By asking simple “why?” questions, this technique helps to identify assumed root causes and contextual conditions of a societal problem.
|Strenght of the method:||The method invites critical thinking about assumed root causes on equal footing. (It has a straight forward way to visualize the discussion which also allows to synthesize results from small group discussions on one sticky note wall.)|
|To be considered:|
Read here about the rationale of the brief factsheets (in comparison to method profiles of the td-net toolbox):
The method collects and visualizes assumed root causes of a societal problem to increase the understanding of a problem (and joint ownership).
|Location in td process phases:||Problem framing |
Problem analysis (if focus is on system knowledge; the method is less useful to focus is on transformational knowledge or target knowledge)
|Bridging thought styles:||The brainstorming format allows the collection of different perspectives on a societal problem on equal footing. Furthermore, by adding the question why here? to the question why?, different contextual conditions for (tackling) the root causes can be identified. In the above mentioned method description, different contextual conditions of communities are at stake, but it could also encompass different contextual conditions of thought collectives such as disciplines, professional associations/standards,…. (If you’re interested in adapting the method, please contact us: firstname.lastname@example.org).|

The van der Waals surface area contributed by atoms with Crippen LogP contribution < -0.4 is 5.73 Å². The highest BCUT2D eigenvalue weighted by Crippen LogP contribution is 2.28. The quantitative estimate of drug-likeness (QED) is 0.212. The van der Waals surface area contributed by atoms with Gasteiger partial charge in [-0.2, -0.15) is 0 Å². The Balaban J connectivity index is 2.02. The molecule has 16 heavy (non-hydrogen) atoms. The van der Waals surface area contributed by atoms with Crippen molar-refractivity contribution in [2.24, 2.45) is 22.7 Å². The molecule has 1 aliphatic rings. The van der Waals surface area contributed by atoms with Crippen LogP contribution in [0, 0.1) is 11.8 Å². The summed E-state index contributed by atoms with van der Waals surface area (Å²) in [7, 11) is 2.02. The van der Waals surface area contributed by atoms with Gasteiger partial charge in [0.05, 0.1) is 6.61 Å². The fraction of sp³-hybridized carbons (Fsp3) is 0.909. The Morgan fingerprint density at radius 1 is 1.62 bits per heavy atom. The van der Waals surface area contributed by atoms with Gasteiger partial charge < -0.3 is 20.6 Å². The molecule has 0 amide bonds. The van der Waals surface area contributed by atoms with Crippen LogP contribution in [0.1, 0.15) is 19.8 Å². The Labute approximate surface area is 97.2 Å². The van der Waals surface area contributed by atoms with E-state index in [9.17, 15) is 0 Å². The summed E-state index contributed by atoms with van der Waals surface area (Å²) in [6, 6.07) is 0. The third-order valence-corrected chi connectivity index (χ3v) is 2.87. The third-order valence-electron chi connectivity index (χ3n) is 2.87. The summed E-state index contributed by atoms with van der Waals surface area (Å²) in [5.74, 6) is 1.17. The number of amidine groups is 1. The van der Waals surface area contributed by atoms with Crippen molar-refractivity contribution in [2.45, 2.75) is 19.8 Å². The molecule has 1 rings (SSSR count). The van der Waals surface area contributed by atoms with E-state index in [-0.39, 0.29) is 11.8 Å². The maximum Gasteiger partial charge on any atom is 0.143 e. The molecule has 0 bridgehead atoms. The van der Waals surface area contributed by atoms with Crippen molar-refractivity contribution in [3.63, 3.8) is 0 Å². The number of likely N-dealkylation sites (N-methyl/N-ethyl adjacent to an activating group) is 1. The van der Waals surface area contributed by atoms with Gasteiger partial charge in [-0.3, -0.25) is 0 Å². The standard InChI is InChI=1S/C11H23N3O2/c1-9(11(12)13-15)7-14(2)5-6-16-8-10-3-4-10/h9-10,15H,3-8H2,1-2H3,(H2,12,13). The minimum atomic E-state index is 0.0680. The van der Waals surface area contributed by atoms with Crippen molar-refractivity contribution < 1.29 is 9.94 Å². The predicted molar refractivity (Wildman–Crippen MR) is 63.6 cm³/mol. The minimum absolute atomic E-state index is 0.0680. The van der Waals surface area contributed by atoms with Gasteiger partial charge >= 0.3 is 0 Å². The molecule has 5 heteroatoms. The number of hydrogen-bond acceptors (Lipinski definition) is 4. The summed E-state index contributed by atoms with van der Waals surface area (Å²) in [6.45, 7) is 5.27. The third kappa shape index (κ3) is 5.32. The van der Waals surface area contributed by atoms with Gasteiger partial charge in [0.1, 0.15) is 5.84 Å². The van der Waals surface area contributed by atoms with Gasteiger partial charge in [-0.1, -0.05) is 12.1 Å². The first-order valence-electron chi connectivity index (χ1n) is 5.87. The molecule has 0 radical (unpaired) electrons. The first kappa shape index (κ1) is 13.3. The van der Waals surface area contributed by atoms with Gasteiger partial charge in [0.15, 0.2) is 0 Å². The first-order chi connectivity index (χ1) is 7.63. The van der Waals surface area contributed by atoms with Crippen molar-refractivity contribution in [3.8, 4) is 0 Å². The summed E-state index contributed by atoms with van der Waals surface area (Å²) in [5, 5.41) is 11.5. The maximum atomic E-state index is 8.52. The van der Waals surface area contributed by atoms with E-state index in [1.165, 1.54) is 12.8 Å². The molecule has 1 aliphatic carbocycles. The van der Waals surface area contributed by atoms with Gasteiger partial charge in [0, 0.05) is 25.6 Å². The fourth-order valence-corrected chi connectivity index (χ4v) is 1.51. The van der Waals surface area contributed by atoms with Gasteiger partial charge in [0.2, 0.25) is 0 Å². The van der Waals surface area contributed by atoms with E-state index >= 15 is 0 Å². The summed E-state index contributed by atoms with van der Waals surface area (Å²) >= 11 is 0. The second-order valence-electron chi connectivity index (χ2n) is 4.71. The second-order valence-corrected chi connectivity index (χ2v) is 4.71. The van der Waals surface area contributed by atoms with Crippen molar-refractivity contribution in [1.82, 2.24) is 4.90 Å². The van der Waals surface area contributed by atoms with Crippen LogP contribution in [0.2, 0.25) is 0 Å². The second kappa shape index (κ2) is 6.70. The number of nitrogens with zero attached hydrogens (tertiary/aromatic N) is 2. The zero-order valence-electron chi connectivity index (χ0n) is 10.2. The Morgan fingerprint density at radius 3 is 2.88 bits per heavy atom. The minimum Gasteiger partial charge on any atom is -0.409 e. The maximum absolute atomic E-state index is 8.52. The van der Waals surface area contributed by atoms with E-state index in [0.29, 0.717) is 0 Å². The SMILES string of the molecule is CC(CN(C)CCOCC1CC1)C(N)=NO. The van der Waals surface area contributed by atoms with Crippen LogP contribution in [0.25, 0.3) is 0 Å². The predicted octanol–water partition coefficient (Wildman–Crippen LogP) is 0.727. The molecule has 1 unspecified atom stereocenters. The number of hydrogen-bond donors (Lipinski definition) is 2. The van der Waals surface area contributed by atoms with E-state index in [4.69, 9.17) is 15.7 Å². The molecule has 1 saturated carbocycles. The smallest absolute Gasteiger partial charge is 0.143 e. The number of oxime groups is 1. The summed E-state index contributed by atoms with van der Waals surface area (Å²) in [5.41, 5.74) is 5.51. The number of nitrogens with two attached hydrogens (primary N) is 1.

|Time required to implement the method:||1 hour – 1 day|
Facilitation ability to elicit the perception of everybody.
|Convener & participants:|
Open to anyone: Community, professionals, researchers, governmental bodies
Resource compilation in which it appears:
(designed for stakeholder engagement in general, without specific focus on research projects)
Main description provided by Christine Lopez; Video explicating the “but why” and “why here” method provided by Paul Evensen
Please note that method is an adaptation of the “5 Whys” technique, originally developed by Sakichi Toyoda.